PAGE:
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Structure of a Fantasy Series

In case anyone was wondering, the Ten Thousand Years refers to the time-line for my novels. I have stories spanning that period, ranging from fantasy to science fiction, following the influences of five royal families on the history of the world in which my stories take place.

The first story I am writing is a 5 book series detailing the first major war on this world.

This series presents an interesting challenge for me. The story takes place over a 20 year period. In order to accomplish this there will be a 5 year gap between each book.

Now, this is where the challenges arise. Having page one of the next book take place 5 years after the last page of the previous book automatically brings with it certain limitations. For instance, gone are the cliff-hanger endings - sort of. I certainly cannot have the main protagonist captured as the climax of a book since we skip ahead 5 years. I can, however, have the child of a secondary protagonist captured. Seeing this character after being fostered against his will would certainly present some interesting conflicts (which is why this is currently part of my overall plot).

Since there are these jumps in the story time-line each book will need to be as standalone as possible while still being part of the whole. For a long time this series was 3 books with a 10 year gap between each. I recently sat down and looked at this series from a new perspective. I looked at it as though I was an historian in the story's world and realized that, while the plot itself was important, the change in the political landscape as a result of this war is what history would focus on. As a result of this, I expanded the 3 books to 5 in order to be able to move the overall story to make the political change seamless.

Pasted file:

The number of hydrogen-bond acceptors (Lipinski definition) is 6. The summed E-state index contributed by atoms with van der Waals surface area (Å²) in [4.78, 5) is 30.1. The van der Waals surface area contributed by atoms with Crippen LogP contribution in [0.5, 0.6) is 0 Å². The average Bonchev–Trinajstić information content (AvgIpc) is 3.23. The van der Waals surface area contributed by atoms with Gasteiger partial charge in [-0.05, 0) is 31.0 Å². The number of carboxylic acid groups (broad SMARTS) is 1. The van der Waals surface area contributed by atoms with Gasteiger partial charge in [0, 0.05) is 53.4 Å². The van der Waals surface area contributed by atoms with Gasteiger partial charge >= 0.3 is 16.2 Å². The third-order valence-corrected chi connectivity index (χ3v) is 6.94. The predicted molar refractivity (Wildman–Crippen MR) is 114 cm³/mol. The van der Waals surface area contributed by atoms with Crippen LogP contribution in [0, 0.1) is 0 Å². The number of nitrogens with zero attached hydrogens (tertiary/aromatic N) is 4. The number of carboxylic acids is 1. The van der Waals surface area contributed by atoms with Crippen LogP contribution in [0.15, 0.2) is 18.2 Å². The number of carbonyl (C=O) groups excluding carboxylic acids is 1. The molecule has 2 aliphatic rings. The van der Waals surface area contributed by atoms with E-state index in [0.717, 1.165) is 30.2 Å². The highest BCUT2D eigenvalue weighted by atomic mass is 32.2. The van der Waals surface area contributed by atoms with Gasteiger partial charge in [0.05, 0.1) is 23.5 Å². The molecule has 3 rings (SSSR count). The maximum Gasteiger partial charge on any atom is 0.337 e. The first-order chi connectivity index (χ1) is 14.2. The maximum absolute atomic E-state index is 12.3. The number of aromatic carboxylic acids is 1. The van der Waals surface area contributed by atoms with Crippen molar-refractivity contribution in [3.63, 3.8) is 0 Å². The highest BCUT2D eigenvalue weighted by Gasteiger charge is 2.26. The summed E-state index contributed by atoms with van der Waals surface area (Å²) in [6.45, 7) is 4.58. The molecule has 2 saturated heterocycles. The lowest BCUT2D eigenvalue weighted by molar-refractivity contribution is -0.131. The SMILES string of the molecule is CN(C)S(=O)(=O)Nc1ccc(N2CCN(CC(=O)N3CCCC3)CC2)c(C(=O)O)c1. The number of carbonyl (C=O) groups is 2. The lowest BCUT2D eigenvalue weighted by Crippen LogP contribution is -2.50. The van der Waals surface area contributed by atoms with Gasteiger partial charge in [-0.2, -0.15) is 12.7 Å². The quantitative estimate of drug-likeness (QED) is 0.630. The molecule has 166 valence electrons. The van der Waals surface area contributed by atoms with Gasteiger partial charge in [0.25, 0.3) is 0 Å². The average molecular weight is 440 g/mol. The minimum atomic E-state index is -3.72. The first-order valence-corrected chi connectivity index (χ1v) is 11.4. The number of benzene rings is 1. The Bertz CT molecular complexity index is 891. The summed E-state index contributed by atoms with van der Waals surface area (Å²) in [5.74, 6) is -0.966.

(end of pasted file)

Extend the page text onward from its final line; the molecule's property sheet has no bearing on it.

I've also realized that I will probably have to write the 1st draft of all 5 books before writing a finalized manuscript for the first book. I tend to discover surprising characters and subplots during the actual writing process. Knowing how I write, I am sure I will end up having to backtrack the beginning or foreshadowing of events in the series that I won't know about until I write the other books,

My first structural challenge is the opening of Book 1. The opening of the novel takes place in a particular domain. Events take many of the characters from this domain to the place where the main conflict will happen. However, some of the characters stay behind but their stories are part of the overall story arc. So, I'm fast approaching the opening section of Book 1 encompassing 25% of the novel. I will need to find a balancing act between presenting the events in both domains.

Overall, I'm looking forward to the challenge. This story has floated around in my head and on paper in a very rough early half of a draft, since I was in Junior High School and does have the opening passages of the original 3 books sitting in a notebook. Plus I have extensive notes jotted down over the years. Just last week I stumbled across a detailed account of the final battles for the last book. That will prove to be quite the time saver and already provides me a specific place to work towards.

 

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